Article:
Soil, the ubiquitous living resource beneath our feet, is alive with organisms that work in a coordinated effort to sustain life on Earth. These organisms help soils store carbon and reduce greenhouse gas emissions, while also providing a home for up to 90 per cent of all living organisms at some point in their lifecycles.
On this World Soil Day, the IAEA joins the Food and Agriculture Organization of the United Nations (FAO) in its campaign – Keep soil alive, Protect soil biodiversity – to highlight the importance of conserving this indispensable resource and fighting the loss of soil biodiversity.
“Soil biodiversity is vital to soil health, which ultimately affects the health of our ecosystems and livelihoods,” said Lee Heng, Head of the Soil and Water Management and Crop Nutrition Subprogramme at the Joint FAO/IAEA Programme of Nuclear Techniques in Food and Agriculture. “Healthier soils enable the efficient and increased production of higher quality foods.”
The IAEA, in collaboration with FAO, contributes annually to about 50 technical cooperation projects and leads five coordinated research projects toward improving soil management and soil health, including in drought-prone areas. “At our laboratory in Seibersdorf and with partners around the globe, we develop and validate a range of isotope and nuclear techniques to monitor the interactions of soil, water and nutrients for their efficient use,” Heng said. “Jointly with FAO, the IAEA helps countries strengthen capacities to improve soil management practices that support crop production and the preservation of natural resources.”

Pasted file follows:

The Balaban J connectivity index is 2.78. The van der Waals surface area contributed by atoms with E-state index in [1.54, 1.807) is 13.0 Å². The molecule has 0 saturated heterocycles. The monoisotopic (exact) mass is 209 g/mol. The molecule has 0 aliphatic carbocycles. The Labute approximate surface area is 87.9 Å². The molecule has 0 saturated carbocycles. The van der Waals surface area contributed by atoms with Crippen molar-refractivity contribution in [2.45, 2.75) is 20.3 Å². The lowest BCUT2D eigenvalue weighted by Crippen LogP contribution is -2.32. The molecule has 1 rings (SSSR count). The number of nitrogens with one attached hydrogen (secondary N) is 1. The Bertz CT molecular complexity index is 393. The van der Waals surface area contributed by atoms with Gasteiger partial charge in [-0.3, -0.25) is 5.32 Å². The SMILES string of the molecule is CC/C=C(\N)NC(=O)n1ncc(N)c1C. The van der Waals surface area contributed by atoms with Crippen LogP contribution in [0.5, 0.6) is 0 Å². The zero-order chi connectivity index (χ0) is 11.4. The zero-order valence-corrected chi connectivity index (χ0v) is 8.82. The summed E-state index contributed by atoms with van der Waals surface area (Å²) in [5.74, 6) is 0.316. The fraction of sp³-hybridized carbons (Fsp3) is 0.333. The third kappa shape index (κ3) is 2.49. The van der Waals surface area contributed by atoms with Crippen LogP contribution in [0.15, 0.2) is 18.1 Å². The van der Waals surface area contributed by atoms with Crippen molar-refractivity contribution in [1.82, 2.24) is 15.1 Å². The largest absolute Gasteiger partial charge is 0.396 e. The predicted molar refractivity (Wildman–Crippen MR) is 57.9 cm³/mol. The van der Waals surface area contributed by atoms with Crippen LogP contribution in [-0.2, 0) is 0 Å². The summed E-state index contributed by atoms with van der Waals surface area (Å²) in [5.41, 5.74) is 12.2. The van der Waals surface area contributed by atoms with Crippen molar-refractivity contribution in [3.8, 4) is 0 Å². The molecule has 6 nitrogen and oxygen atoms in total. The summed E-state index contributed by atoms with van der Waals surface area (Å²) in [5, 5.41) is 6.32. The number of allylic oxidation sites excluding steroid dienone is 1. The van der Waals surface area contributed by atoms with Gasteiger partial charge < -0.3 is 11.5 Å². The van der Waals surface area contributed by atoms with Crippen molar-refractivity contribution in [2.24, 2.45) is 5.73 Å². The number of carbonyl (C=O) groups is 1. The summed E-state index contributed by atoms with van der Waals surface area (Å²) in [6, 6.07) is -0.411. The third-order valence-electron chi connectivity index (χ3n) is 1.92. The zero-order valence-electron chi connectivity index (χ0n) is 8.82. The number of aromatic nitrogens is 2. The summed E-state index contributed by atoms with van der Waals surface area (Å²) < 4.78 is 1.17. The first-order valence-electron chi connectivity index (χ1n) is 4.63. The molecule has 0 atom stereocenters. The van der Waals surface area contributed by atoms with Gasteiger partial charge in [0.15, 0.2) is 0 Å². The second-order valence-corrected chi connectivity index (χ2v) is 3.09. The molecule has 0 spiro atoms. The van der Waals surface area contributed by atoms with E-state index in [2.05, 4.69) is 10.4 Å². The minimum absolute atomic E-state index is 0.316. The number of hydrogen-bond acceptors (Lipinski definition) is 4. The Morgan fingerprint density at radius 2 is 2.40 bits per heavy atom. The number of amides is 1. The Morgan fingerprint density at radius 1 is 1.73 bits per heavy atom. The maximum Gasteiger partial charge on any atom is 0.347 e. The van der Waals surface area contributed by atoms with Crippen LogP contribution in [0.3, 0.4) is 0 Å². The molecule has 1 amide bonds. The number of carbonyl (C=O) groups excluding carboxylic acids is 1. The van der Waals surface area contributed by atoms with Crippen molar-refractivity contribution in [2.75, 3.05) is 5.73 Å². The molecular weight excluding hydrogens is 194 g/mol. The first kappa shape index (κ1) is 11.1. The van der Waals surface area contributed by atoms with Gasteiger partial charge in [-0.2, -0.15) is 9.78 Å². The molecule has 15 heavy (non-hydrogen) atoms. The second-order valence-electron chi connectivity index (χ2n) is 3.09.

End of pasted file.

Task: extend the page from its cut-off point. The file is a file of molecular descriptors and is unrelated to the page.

Since 1995, experts from more than 90 countries have benefitted from support by the IAEA and FAO in the use of nuclear techniques related to soil health and management. The stories below provide examples of the impact of this work.
Benin increases soybean production, enabling exports, using biofertilizers and isotopic technology
Poor soil fertility meant low yields and insufficient income for soybean farmers in the West African nation of Benin. With support from the IAEA and FAO, researchers at the University of Abomey-Calavi in Benin produced a biofertilizer that contains microorganisms to enhance the productivity of soil and stimulate crop growth, while making soybean production environmentally friendly. As a result, soybean production has increased from 57 000 tonnes in 2009 to 222 000 tonnes in 2019. Click here to read the full article.
Nuclear-based study shapes guidance to help farmers control soil erosion in Madagascar
In Madagascar, about one third of the island’s land resources are degraded – mostly due to erosion, according to FAO. Erosion does not only deplete the soil, but at the same time, it impacts ecosystems and their biodiversity. With assistance from the Joint FAO/IAEA Programme, scientists from the country’s National Institute of Nuclear Science and Technology used an isotopic technique to evaluate soil erosion and advised farmers on practices to not only slow down erosion but also maintain soil health. Click here to read the full article.
Fallout radionuclides validate traditional soil conservation method in Tunisia
In Tunisia, some of the country’s most fertile soil is removed by erosion. Reversing this trend requires conserving the soil and applying isotopic techniques. A project with the support from the IAEA, in partnership with FAO, has been using fallout radionuclide caesium-137 as a tracer to measure the rate of soil erosion and to validate the efficiency of conservation methods. Click here to read the full article.